Aiken City Council unanimously decided Monday to table a proposal to purchase space at Willow Run Industrial Park, delaying the vote to receive feedback from local nonprofits interested in being a part of the project.

The City previously met with the Boys & Girls Club and Aiken Area Council on Aging to discuss possible arrangements to share space in the new facility.

Aiken City Manager Richard Pearce said the vote was postponed because representatives from the Aiken Area Council of Aging were not present during Monday’s meeting.

He added that the organization is a “critical piece” of a proposal to fill the available space and, consequently, recommended Council wait until a later meeting to reach a decision.

The City has expressed interest in purchasing a 30,000 square foot spec building at the industrial park, which has been eyed by several potential investors over the years, but has continued to remain vacant.

The building, owned by Aiken Corp., sits at 440 Beaufort St. N.E., which is near a former landfill that the City plans to convert into a park.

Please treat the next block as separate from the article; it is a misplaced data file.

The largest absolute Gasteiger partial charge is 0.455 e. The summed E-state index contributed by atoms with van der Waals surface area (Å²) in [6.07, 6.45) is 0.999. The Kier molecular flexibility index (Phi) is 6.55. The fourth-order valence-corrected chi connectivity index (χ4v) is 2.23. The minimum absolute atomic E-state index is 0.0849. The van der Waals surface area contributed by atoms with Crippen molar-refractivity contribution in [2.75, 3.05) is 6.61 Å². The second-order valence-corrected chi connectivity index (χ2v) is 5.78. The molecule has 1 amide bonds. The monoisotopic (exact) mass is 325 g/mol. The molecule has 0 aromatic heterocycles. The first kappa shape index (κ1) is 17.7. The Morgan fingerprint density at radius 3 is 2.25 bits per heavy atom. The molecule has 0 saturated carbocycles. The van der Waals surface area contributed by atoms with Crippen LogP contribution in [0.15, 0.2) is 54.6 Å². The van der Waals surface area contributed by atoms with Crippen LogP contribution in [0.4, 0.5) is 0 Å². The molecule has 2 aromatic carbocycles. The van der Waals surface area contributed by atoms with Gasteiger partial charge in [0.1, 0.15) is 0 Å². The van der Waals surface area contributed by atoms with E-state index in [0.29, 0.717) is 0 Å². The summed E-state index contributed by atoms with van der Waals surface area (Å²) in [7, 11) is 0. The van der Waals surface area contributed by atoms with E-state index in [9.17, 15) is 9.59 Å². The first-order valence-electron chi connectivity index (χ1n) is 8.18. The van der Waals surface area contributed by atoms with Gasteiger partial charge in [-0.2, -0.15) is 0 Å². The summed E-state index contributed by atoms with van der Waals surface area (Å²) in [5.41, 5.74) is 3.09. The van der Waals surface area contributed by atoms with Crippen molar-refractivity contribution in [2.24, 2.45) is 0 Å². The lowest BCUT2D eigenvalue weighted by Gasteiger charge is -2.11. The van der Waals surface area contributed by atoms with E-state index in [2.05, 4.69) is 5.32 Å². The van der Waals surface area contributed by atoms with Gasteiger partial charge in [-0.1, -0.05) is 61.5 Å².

According to a memorandum distributed to Council by Pearce, Aiken Corp. is willing to sell two lots and the spec building for $782,375. The two lots are approximately 12.3 acres combined.

If approved by Council, the building would be used as a Northside recreation facility. Ideas have been tossed around for how to fill the spec building, including uses like a reception area, weight room, programming space and offices, as well as developing practice fields outside.

Council also unanimously agreed to appropriate $15,000 to create a plan to renovate the first floor of the Municipal Building, located on Park Ave.

Council was scheduled Monday to have a first reading of an ordinance advancing $1.4 million in Round III Capital Project Sales Tax funds to start the renovations but instead decided to vote to approve “some background planning” on the project, according to Pearce.

The city manager and finance offices, which were located on the first floor of the building, moved to a refurbished building at 135 Laurens St. Those vacant spaces will be converted into meeting rooms, while the City will also use the opportunity to enhance the old City Hall.

“We want to study it and see what would work in the space,” Pearce said about the proposed planning. “We want to see what would be conducive to the meeting space that folks would want to have available.”